The 5 Don'ts for Entrepreneurs

 

the brave unicorn

In life whether in school or at work, we have been ingrained at the importance of a “Do List.” As the founder and entrepreneur behind The Brave Unicorn I have learned that a Do Not Do list is indeed great for staying focus as well reminding ourselves that often we kill our opportunities.

 

Firstly, I would have to say that there is “luck” involved in any success. However, luck is defined as preparation intersecting with opportunity.

 

Don't be lazy. While we marvel at the glamour of super entrepreneurs such as Hip hop mogul Jay Z and Mark Zuckerberg of Facebook, few realize the focused hard work that the put in. Gladwell in the book Outliers mentions that it takes about 10,000 hours for someone to master a skill. A great example are actors and actresses on Broadway. When the silky curtain come up, they perform with exuberant enthusiasm. Every note the sing is one key and angelic. Yet, behind the scenes they rehearse day and night.

 

Don't leave things to chance. When I lived in Hong Kong, I knew that I needed to learn about the landscape of entrepreneurship. When I was working at my co working office, I was piercing out of the window and I saw a mature man with peppered hair get out of his Ferrari Italia 458 walking toward the elevator. Without hesitation, I dashed over to the elevator in attempt to “run into” him in the elevator. I did. I said, “ Mister, you have great taste in cars. Congratulations. I am a new entrepreneur and do not know much. How did you become successful enough to drive a Ferrari?” He smiled and told me the story of how he started his taxi business. Entrepreneurs are people who understand that they have the power to create value in our society and being intentional with your success is key.

 

Don't ask for something without giving first. I am a good networker. Good networking is not defined by the 2,500 Facebook friends I have or the stacks of business cards I get after an event. A good networker does not ask for referrals for business or request any favors upon the first meeting. When I walk into an event my job is to play the role of detective. I often arrive early and get in front of the stage so that I am the first to congratulate the guest speaker after a great job well done. Next, I ask questions about his company and my goal is to find a need. Often times start ups are always looking for a good user interface designers. So I would recommend and help them get connected. “Help people attain their goal first and then ask for the favor.” Great networkers simply have an arsenal or bullets that provide values. I arm myself with a list of realtors, accountants, or lawyers I can recommend to people.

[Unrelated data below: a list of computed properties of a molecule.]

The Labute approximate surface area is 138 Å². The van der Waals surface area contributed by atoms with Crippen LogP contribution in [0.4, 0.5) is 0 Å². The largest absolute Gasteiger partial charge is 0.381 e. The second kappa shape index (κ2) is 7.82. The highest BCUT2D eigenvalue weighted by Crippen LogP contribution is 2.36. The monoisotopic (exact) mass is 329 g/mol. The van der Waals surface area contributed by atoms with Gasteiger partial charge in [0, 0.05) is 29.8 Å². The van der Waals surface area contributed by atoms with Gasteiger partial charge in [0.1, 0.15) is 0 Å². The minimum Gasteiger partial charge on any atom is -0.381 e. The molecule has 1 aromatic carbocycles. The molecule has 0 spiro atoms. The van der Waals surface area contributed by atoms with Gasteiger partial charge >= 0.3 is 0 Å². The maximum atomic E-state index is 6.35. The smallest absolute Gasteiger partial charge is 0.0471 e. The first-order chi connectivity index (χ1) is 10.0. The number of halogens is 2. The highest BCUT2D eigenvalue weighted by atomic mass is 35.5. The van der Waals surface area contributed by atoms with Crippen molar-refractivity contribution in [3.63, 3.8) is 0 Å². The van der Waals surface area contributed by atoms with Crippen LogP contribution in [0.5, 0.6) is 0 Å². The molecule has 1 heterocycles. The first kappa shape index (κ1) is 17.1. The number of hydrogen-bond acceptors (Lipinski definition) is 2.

Don't talk too much. Often times, we talk too much. God gave us two ears to listen twice as much we talk. When we listen, we can better assess how was can provide value for someone. Also, the key to reaffirm people we are listening is by repeating what they said. Many rookie entrepreneurs brag or talk to much and this can signal insecurity. Being calm and a good listener is a great attribute.

 

Don't follow up with a generic email. After a networking event, it is easy to write an email thanking the people you meet in a template form. This is in face boring and not effective. Instead draft a customize email that contains details of the conversation and also the strategy you can help them. A great example is to refer to them a realtor that can help them find their next home.

 

Rayfil Wong is the author of the self help children’s book The Brave Unicorn rated five stars on Amazon. The Brave Unicorn is the first children's book to use Gangham Style and Pop Culture to teach one important lesson.